There is probably a club for anything you could want. There are clubs for every hobby and sport. You can also get involved in lots of groups if you are passionate about a certain political or social cause. Students often meet their friends through their dorm situations, through classes, or while partying. I met my friends through a mixture of all three. Freshman year really put everyone on top of one another so that we could bond however worked best for each of us. I continued living with my freshman roommate throughout all four years and we are still in touch. The other people I lived near freshman year became my other roommates and it all grew from there. Partying is a big part of campus life at BC. We all work very hard during the week and we all want to unwind by Friday night. Partying is usually only on the weekends, but by senior year the definition of weekend may blur into Thursday or Monday. Once you have been at BC for a month, you will inevitably know someone who is having a party every Friday and Saturday night. Although we don't have a greek culture, I think that allows us to branch out more often and interact with more fun and interesting people. If you don't drink, life is still fun. I had friends who never drank at BC and still joined us at every event that we went to. Nobody should feel pressure to drink if they don't want to and most people respect someone else's decision.
Let me describe some stereotypes of the BC population. The first thing is that the student body is preppy. The people are self-centered upper-middle class kids from the Northeast. BC is also a very sport centered school. Another big stereotype is that there is very little diversity.
BC is Jesuit-Catholic, and I think it's our best feature. We encourage diversity of all kinds (religious, ethnic, racial, soc...
BC is Jesuit-Catholic, and I think it's our best feature. We encourage diversity of all kinds (religious, ethnic, racial, socioeconomic, geographic, etc etc) and all students are encouraged to discuss and learn about each other's differences because that type of dialogue is what makes us more aware of the world beyond the Boston bubble. BC's location is ideal, as we have the traditional campus AND the best college city in the States right next door. There's always something to do on the weekends, the sports are incredible, the study abroad programs are AMAZING, and, most importantly, the education you'll receive here is invaluable.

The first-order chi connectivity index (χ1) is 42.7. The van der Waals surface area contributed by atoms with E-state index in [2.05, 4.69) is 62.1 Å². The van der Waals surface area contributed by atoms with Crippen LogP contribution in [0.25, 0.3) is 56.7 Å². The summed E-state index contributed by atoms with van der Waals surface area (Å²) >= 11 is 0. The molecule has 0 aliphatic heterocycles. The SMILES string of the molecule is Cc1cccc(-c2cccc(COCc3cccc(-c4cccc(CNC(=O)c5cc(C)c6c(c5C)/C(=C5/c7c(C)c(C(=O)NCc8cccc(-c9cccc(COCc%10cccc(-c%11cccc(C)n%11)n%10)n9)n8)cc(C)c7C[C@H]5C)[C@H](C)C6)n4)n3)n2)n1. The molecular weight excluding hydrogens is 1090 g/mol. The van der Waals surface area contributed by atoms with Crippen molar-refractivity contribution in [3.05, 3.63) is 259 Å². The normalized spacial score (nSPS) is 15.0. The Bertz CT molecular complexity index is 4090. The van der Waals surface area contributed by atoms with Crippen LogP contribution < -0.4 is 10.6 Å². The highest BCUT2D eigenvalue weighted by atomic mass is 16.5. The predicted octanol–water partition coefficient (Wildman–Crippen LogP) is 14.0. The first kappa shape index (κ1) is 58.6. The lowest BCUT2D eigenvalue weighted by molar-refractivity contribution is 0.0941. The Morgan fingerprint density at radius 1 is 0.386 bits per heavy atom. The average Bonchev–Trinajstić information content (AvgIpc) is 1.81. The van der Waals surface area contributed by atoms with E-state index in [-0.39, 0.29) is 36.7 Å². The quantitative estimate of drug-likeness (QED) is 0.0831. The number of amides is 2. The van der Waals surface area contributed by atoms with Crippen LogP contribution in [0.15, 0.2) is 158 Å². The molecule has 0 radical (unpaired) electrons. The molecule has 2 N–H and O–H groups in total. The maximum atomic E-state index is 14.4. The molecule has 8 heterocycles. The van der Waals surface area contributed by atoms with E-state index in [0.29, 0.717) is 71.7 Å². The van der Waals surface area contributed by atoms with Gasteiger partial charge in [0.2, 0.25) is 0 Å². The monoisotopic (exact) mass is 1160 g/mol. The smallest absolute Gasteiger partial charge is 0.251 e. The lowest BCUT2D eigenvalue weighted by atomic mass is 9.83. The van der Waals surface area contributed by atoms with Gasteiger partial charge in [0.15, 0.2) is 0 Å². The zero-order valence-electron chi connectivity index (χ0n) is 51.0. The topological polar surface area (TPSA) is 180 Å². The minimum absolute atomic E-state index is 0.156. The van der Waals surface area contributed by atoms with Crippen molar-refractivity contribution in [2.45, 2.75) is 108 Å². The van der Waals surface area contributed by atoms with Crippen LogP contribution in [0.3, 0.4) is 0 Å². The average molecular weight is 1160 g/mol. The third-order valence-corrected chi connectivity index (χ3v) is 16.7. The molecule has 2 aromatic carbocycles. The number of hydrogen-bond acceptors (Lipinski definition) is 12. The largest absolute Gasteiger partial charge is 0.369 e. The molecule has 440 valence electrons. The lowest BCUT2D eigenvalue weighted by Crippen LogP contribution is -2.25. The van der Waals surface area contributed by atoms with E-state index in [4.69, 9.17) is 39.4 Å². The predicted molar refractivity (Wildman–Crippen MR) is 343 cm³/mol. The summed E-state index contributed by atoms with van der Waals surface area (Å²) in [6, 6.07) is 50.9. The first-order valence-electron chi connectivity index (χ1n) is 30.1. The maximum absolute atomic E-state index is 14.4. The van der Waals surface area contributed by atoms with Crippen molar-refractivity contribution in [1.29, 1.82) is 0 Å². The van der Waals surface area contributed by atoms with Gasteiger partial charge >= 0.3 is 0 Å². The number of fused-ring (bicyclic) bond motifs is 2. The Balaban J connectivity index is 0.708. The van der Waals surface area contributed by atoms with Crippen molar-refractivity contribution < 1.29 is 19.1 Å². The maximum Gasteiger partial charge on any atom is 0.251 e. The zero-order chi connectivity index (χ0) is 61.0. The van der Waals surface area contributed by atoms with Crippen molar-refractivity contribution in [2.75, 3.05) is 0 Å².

Students from all 50 states and 60 countries! Out of 6 girls in my room, I was the only in-state student. Coming from a very homogeneous town, I was very pleased with the diversity on all levels that I encountered at BC. Students are involved in so many different things (newspapers, singing groups, athletics, dance groups, religious clubs, service programs, work-study jobs, etc etc etc) that there's never a dull moment (and very few dull students) on campus.
If I could do my 4 years again, I would in a HEARTBEAT. We Are BC!
The positive stereotypes are, and while there are always a couple rich snobs running around every elite, private, expensive institution, the vast majority of Boston College students are down-to-earth, hyper-involved, incredibly intelligent, and very passionate about what they are studying and what they are involved in.
While there are certainly some students who slack off, they're only hurting themselves. BC is a tough academic institution, and if you want to be at the top of the hiring pool or readily admissible by the best graduate/law/medical programs in the nation, then you better work-work-work during your four years here! The type of work you have depends on your major (I wrote a LOT of papers), and if you plan your time properly and manage your reading and assignments, you'll never have to miss a football game or pull an all-nighter.
Rich, snobby, from the Northeast, alums or legacies, more focus on partying than on academics. Positive "stereotypes" are the emphasis on service and student involvement in it, friendly and welcoming, and work-hard/play-hard.
My college experience has been an unusual one thus far. I am 18 years old; I just graduated from both my high school and my t...